Future of the tax profession
Where are we going? I don’t think anyone doubts that tax is going to continue – not even science fiction writers imagine a world without tax. Star Wars begins with a tax dispute, for example. Have a look at the opening lines of Episode I: The Phantom Menace; the republic is in turmoil because of a dispute about the taxation of trade routes. Perhaps we should rename the series BEPS: the Galactic Years? Even in Star Trek, which tends to describe itself as set in a post-want society and is decidedly sketchy with details about how everything is funded, the Ferengi (at least) have a tax system.
So, with tax as a given, what of the tax profession itself. Perhaps, more accurately, the professions within tax: advice and compliance, at the least. Where do you see your line of work in ten or 20 years?
We’ve talked readily for some time about technology and the changes that it brings for tax. A little while ago, I raised a note of caution about overstating the benefits that technology can bring into the tax system, particularly from a collection perspective – but that’s caution about the technology as it is at the moment. It’s more than likely that what is wished for now by government will be feasible at some point, in a form and at a price that is achievable. The same thing will be true for technology for use in the tax profession. Walk before you can run, certainly; but walk enough and the running generally follows (some of you have probably been trying out a couch-to-5k plan for the new year. By the time you read this, I should know whether I can run as well as cycle – I’m more or less looking forward to the Winter Run 10k in central London at the beginning of February).
What effect will the increasing use of technology and other changes have on the tax profession? I don’t have any particular answers but I’m interested to know what you think.
The legal system is potentially going through similar changes, and tax is, arguably, a specialist form of the legal profession. (Feel free to disagree!) There is increasing pressure on work as a result of clients’ unwillingness to continue to pay at ‘normal’ law firm rates for the more administrative, repetitive and process-based tasks within the law. Clients are not particularly interested in paying someone to do something in three hours that could be done, with judicious use of technology, in half an hour.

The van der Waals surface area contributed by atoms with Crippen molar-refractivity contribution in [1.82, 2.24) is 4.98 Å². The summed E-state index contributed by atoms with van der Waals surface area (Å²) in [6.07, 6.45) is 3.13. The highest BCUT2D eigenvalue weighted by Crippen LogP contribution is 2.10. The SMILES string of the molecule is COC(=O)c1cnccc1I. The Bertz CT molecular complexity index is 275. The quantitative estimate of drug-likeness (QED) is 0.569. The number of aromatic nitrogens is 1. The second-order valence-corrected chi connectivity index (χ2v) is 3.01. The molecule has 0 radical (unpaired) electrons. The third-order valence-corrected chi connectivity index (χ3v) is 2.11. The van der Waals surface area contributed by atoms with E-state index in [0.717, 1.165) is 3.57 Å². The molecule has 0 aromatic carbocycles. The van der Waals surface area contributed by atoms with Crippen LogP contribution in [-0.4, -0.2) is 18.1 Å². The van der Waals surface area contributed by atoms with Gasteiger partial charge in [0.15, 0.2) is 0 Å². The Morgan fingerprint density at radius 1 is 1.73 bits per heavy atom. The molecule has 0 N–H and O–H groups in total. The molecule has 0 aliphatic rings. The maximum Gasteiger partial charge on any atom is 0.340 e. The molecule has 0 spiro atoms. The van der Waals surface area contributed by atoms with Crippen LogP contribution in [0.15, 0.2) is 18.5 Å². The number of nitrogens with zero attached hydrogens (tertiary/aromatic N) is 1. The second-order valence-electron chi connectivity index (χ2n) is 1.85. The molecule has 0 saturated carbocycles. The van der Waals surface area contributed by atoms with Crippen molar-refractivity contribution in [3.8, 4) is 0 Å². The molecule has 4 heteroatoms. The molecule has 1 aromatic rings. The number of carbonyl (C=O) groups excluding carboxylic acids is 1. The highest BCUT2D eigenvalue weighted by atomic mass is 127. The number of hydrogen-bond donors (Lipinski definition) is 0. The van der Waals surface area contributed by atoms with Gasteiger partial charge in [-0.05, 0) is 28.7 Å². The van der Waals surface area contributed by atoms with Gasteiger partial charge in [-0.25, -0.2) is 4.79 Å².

In effect, the law seems to be moving towards two types of work: specialist advisory and process-oriented. The latter is being taken in-house, or undertaken at a much lower cost by businesses with the right technology. Not all of those businesses are traditional law firms.
Law firms also face a challenge that we’ve been dealing with for years, namely liberalisation. Competition has increased as alternative business structures enable legal advice to be given by businesses other than traditional law firms. Tax advice and tax compliance have not been regulated in the same way as legal advice, so that’s not something we need to learn to cope with at the same time as the two main drivers of change in this economy: cost pressure and technology changes.
A particularly interesting experiment here is law firm that has partnered with a university to develop technology such as artificial intelligence, text processing and data mining to use in legal services. The list looks rather similar to some of the technology focus of HMRC, particularly their Connect system.
None of this will take away the requirement for specialist legal (and tax) advice – the myriad ways in which people can get into difficulties with legislation are likely to continue to outnumber the ability of technology to resolve those difficulties.
So what next? Where are we going? Letters are invited (or, more likely, to my email address below). I’d be interested to know what you think the profession will look like, say, mid-career for the 58 candidates who passed the Taxation of Major Corporates Advisory Paper (part of our Joint Programme with the ICAEW) – to whom, congratulations – and also to those successful in the November sitting of our exams
Finally, congratulations also go to our new Honorary Fellows, Professor Judith Freedman of Oxford University, and Dame Fiona Woolf and Nicholas Woolf.